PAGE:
Iraqi interpreters ask Britain for sanctuary after death threats

Who would you rather have; Shamima Begum – the one who betrayed her country and slept with the enemy or those abroad, who dedicate themselves to helping you even though you are a foreigner to their land?


Full article from the Times below…

Eight Iraqi interpreters who helped British forces fighting Islamic State are now in fear of their lives after being threatened by Iranian-backed militias.

Seven are in hiding because they believe their identities have been exposed to anti-coalition groups targeting bases used by US and UK troops.

The interpreters stopped translating for British forces at Camp Taji military base 25 miles north of Baghdad in March last year as the troops who were training Iraqi ground forces started to leave the country.

The Times has spoken to two who claim that their full names, identification numbers and vehicle registrations were handed over to Iraqi Security Forces. The information, they say, was circulated to checkpoints in Baghdad, which meant it also ended up in the hands of Iranian-backed militias.

The same groups responsible for attacking bases where coalition troops were stationed targeted one of the interpreters, Omer, posting three bullets through his door. Militia groups also issued warnings telling Iraqis working with coalition forces to co-operate with them instead.

All of the interpreters have moved except for one who could not afford to. In some cases they have left their families amid concerns that they would be found and killed.

The Ministry of Defence said it was investigating the allegations. It is understood that the British military believes there were no data breaches and that standard security was followed.

Another interpreter, Hasan, 38, said he has not seen his wife and 11-year-old son for almost three months after they ran away to live with other family and he went into hiding near Baghdad.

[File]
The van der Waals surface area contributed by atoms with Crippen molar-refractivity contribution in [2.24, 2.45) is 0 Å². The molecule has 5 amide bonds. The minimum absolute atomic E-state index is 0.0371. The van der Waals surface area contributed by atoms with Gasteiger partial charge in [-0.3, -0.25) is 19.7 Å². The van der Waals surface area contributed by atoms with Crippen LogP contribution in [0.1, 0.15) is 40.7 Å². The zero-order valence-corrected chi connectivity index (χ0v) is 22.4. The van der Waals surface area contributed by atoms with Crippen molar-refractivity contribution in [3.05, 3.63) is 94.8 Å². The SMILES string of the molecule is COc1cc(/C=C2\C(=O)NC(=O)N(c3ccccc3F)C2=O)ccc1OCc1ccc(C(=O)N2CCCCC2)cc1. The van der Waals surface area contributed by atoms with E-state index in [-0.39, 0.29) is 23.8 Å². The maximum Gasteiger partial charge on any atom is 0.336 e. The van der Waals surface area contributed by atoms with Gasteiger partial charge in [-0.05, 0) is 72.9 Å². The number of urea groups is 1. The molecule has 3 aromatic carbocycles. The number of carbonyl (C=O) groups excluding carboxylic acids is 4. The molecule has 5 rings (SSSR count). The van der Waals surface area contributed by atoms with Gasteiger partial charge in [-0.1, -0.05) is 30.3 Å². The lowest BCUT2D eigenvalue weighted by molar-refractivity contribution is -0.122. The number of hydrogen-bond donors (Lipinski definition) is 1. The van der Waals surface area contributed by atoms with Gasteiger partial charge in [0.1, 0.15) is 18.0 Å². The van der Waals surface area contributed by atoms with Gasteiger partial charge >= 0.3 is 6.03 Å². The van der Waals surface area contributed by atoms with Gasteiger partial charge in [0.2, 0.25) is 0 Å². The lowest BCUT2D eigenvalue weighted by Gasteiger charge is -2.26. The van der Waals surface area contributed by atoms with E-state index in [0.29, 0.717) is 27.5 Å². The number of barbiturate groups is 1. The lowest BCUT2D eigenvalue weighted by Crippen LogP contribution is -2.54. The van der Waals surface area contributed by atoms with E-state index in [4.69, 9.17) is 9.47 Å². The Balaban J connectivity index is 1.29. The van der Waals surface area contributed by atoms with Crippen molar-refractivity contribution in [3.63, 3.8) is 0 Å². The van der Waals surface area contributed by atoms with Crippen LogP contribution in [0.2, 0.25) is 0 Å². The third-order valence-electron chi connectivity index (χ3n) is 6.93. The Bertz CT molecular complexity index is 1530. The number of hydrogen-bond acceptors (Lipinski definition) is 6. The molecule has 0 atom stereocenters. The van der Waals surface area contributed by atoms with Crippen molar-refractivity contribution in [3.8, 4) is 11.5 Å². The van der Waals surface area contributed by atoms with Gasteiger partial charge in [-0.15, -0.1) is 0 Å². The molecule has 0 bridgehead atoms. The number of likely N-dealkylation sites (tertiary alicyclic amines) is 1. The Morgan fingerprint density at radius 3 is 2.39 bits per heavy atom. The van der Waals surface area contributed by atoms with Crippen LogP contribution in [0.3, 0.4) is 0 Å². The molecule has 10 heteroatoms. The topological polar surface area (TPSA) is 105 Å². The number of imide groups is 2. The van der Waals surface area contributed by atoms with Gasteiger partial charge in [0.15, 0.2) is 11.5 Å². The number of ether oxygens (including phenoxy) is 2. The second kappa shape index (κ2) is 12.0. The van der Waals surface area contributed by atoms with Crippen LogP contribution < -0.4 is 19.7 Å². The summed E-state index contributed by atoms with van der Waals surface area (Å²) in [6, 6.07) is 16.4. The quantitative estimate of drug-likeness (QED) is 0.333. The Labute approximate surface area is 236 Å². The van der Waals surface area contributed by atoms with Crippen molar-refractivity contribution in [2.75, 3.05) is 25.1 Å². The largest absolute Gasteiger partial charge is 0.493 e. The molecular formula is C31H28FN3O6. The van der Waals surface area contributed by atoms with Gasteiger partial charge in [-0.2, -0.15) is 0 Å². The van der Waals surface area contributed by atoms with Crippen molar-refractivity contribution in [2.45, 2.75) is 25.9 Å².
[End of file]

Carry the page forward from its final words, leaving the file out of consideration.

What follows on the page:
“They [militia groups] know everything, so now we are just waiting here for them to kill us. I don’t feel safe in my home and I cannot go out to work because I am afraid to go past the checkpoints”, he said.

Hasan, not his real name, was one of the eight interpreters working for TBW Global, a company based in London, to translate for UK forces as contractors. He started working at Camp Taji, where hundreds of British troops were carrying out a training mission, in December 2018. He said that in January 2020 everything changed when the Iranian military commander Qasem Soleimani, and a senior Iraqi militia leader, Abu Mahdi al-Muhandis were killed by the US.

Iranian-backed militias increased their targeting of coalition bases and in March a British reservist, Lance Corporal Brodie Gillon, died with two Americans in a rocket attack on the camp.

Hasan said tougher security requirements after the attacks meant that interpreters had to supply their full documentation including vehicle details to the coalition. “They told us they would not pass this information to the Iraqi government but it was then circulated for all the checkpoints throughout Baghdad. Many of these checkpoints are joint with the Popular Mobilisation Forces — the legal name of these militias, of which many of them have loyalty to Iran”, he said.

He is appealing to Britain to give him and his family sanctuary. “We are not a huge number, there are only eight of us with our families.”